Now and again, we meet a client who is still using an email client such as Microsoft Outlook, Mac Mail or Thunderbird. Particularly for clients who use Silvercode (and therefore Google email accounts) as their business email provider, this can add an additional, unnecessary layer of complexity that has become something of a dated practice.
So what’s the difference?
The web browser interface is a website that is accessed through your preferred web browser, such as Chrome, Safari or Internet Explorer. Visiting your emails this way is a bit like going straight to the source – you’re essentially accessing your emails directly on the server they are stored on ‘in the cloud’.
Email clients such as Microsoft Outlook on the other hand are software programs that need to be downloaded to your computer’s hard drive. When you access your emails via an email client such as this, your email client has to connect to the server where your emails are stored online, and download a copy of each email before you can see it. It’s a bit like adding an extra step to the process.
Think of it like reading a book with your own eyes vs asking someone to read the book to you. Microsoft Outlook (and other similar mail clients) act as the middle-man between yourself and your emails, instead of just going straight to the source.
Below, we’ve listed out the pros and cons of making the switch from the older-style email clients listed above, to instead accessing your emails via your web browser.
First Up: Web Browser
Pros of using the web browser interface:
You will be able to access your business email (i.e. firstname.lastname@example.org) via mail.google.com from any computer, tablet or mobile device without inputting any complicated settings. You’ll only need your username and password. If you’re using your regular computer, you can simply tick the option to remain logged in so that you’ll be signed in automatically every time you open your email.
Use your business email account in the same familiar, user-friendly interface as the popular free Gmail email service. Check out what it looks like here!
- Can be saved to your bookmarks/favourites bar for quick and easy access.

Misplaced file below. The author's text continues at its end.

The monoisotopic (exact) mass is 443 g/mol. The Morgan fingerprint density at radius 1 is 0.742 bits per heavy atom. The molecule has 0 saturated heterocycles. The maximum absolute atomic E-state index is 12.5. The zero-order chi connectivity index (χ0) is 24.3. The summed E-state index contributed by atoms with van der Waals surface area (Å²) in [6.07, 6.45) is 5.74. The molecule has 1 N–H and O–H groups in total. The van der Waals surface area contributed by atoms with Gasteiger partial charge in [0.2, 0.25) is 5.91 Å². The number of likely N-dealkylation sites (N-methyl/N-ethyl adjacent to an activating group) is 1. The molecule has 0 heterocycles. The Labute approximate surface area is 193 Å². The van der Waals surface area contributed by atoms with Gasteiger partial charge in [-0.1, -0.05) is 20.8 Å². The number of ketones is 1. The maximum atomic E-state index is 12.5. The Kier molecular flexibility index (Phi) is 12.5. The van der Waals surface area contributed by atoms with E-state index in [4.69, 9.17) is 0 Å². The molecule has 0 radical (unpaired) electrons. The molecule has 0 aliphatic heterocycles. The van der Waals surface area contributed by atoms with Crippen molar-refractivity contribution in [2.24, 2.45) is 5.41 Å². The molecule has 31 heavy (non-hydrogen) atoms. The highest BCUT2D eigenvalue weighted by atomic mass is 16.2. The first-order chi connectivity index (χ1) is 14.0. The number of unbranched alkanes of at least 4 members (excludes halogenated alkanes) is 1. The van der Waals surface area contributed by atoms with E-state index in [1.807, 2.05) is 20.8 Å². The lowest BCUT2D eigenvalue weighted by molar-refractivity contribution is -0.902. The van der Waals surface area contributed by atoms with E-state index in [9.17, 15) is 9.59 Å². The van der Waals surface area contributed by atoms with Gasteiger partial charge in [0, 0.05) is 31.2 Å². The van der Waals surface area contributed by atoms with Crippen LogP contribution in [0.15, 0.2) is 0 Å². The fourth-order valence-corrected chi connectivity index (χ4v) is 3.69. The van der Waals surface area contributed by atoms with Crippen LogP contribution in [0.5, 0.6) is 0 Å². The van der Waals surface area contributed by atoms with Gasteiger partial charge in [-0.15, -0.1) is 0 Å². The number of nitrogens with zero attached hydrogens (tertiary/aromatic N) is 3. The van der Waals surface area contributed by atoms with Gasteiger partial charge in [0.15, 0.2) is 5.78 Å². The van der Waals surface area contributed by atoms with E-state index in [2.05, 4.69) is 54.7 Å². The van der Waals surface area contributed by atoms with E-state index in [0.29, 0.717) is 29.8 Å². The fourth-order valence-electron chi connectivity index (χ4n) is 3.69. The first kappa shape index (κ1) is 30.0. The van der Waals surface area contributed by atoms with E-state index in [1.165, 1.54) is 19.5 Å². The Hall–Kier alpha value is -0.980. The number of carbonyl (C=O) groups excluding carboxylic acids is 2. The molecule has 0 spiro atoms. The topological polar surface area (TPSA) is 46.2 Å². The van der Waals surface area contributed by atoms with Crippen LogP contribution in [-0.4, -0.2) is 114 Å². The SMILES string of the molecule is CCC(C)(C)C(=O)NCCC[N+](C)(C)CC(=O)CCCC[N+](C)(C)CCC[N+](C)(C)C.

- You’ll be able to set up an email signature which remains synced no matter which computer you’re using.
- When logging in, all of your emails are instantly accessible and ready to view – no need to wait for them to download to your computer.
- Takes up no space on your computer, as your emails are only kept on the server and not on your computer’s hard drive.
- Uses very little of your internet data allowance, as emails are kept only on the server and do not need to be uploaded and downloaded to your computer’s hard drive, unless (for example) you wish to save a copy of an attachment to your computer.
Cons of using the web browser interface:
- You will not be able to access or read any of your emails if your internet connection is not working.
- Requires one extra click to access than Outlook, as you will need to first open your web browser of choice, and then click on the bookmark for your email (presuming you have saved it as a bookmark).
Next Up: Microsoft Outlook (Or Similar Email Client)
Pros of using Microsoft Outlook (Or Similar Email Client):
- You’ll have a copy of all of your emails stored on your computer’s hard drive, which means you’ll still be able to read any existing emails even if your internet connection stops working. You won’t be able to send or receive any new emails however until your internet connection works again.
- Only requires one click to access, so long as you have saved it as a desktop or menu bar shortcut.
Cons of using Microsoft Outlook (Or Similar Email Client):
- Using Outlook adds an extra step to your send and receive process. When you send or receive an email, Outlook has to connect to your email server and either download or upload a copy of that email to your computer’s hard drive. This process takes time.
- Because Outlook is downloading a copy of all of your emails to your computer’s hard drive, your email takes up potentially valuable space on your computer.
- Uploading/downloading emails to your computer uses up your internet data allowance.
- Uploading/downloading emails to your computer can be slow, depending on the speed of your internet connection.
- Using Outlook initially requires you to set up your email account(s) in the program’s settings, with incoming and outgoing server host names and port numbers.
- If you set up an email signature, it will only be stored on one computer. If you log into your email via Outlook on a different computer, you will have to set up your signature separately on that computer too. If you make any changes to your signature, you’ll have to remember to repeat those changes on all of your computers and devices as they will not be automatically synced.
- You will not be able to sync your email signature with your tablet or mobile device.
- Setting up HTML signatures in Outlook can be complicated and typically requires coding knowledge.
While we can appreciate that the web browser interface method may not fit everyone’s preferences, it is something we would still largely recommend giving a try. As technology rapidly progresses towards everything being completely cloud-based, programs that download content to your computer’s hard drive are very quickly becoming a thing of the past.
To make the very most of your email services, we strongly believe that using the web browser interface is the way to go!